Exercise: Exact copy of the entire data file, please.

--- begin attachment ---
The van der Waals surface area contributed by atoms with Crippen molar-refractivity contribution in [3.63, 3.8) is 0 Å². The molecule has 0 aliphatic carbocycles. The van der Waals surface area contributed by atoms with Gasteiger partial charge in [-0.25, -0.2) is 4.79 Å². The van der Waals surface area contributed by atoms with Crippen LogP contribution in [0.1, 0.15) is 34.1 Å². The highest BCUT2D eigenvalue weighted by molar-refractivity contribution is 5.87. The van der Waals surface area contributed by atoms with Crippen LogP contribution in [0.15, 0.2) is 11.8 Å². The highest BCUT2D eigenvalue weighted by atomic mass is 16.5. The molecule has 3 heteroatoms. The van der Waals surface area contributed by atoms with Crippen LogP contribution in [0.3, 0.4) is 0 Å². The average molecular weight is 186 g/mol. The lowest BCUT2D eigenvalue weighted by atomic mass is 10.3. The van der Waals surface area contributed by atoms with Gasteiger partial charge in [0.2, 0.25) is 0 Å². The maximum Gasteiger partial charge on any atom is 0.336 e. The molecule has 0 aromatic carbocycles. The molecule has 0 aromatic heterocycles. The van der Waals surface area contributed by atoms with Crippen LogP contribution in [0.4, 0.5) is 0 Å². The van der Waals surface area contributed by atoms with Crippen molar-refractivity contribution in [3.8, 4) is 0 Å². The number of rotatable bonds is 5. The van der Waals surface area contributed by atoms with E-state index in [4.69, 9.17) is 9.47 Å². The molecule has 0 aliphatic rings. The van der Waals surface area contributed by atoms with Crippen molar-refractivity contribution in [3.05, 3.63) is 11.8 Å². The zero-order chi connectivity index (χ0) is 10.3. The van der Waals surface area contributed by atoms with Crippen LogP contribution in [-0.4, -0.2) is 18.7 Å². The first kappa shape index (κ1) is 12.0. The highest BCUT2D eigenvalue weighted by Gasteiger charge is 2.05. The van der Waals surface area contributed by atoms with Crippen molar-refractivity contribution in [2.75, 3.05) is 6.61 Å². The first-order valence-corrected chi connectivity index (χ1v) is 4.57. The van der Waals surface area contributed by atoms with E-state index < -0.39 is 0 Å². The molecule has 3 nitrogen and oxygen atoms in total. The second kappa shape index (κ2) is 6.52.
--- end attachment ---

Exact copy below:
The van der Waals surface area contributed by atoms with Crippen molar-refractivity contribution in [3.63, 3.8) is 0 Å². The molecule has 0 aliphatic carbocycles. The van der Waals surface area contributed by atoms with Gasteiger partial charge in [-0.25, -0.2) is 4.79 Å². The van der Waals surface area contributed by atoms with Crippen LogP contribution in [0.1, 0.15) is 34.1 Å². The highest BCUT2D eigenvalue weighted by molar-refractivity contribution is 5.87. The van der Waals surface area contributed by atoms with Crippen LogP contribution in [0.15, 0.2) is 11.8 Å². The highest BCUT2D eigenvalue weighted by atomic mass is 16.5. The molecule has 3 heteroatoms. The van der Waals surface area contributed by atoms with Crippen LogP contribution in [0.3, 0.4) is 0 Å². The average molecular weight is 186 g/mol. The lowest BCUT2D eigenvalue weighted by atomic mass is 10.3. The van der Waals surface area contributed by atoms with Gasteiger partial charge in [0.2, 0.25) is 0 Å². The maximum Gasteiger partial charge on any atom is 0.336 e. The molecule has 0 aromatic carbocycles. The molecule has 0 aromatic heterocycles. The van der Waals surface area contributed by atoms with Crippen LogP contribution in [0.4, 0.5) is 0 Å². The van der Waals surface area contributed by atoms with Crippen molar-refractivity contribution in [3.8, 4) is 0 Å². The number of rotatable bonds is 5. The van der Waals surface area contributed by atoms with E-state index in [4.69, 9.17) is 9.47 Å². The molecule has 0 aliphatic rings. The van der Waals surface area contributed by atoms with Crippen molar-refractivity contribution in [3.05, 3.63) is 11.8 Å². The zero-order chi connectivity index (χ0) is 10.3. The van der Waals surface area contributed by atoms with Crippen LogP contribution in [-0.4, -0.2) is 18.7 Å². The first kappa shape index (κ1) is 12.0. The highest BCUT2D eigenvalue weighted by Gasteiger charge is 2.05. The van der Waals surface area contributed by atoms with Crippen molar-refractivity contribution in [2.75, 3.05) is 6.61 Å². The first-order valence-corrected chi connectivity index (χ1v) is 4.57. The van der Waals surface area contributed by atoms with E-state index < -0.39 is 0 Å². The molecule has 3 nitrogen and oxygen atoms in total. The second kappa shape index (κ2) is 6.52.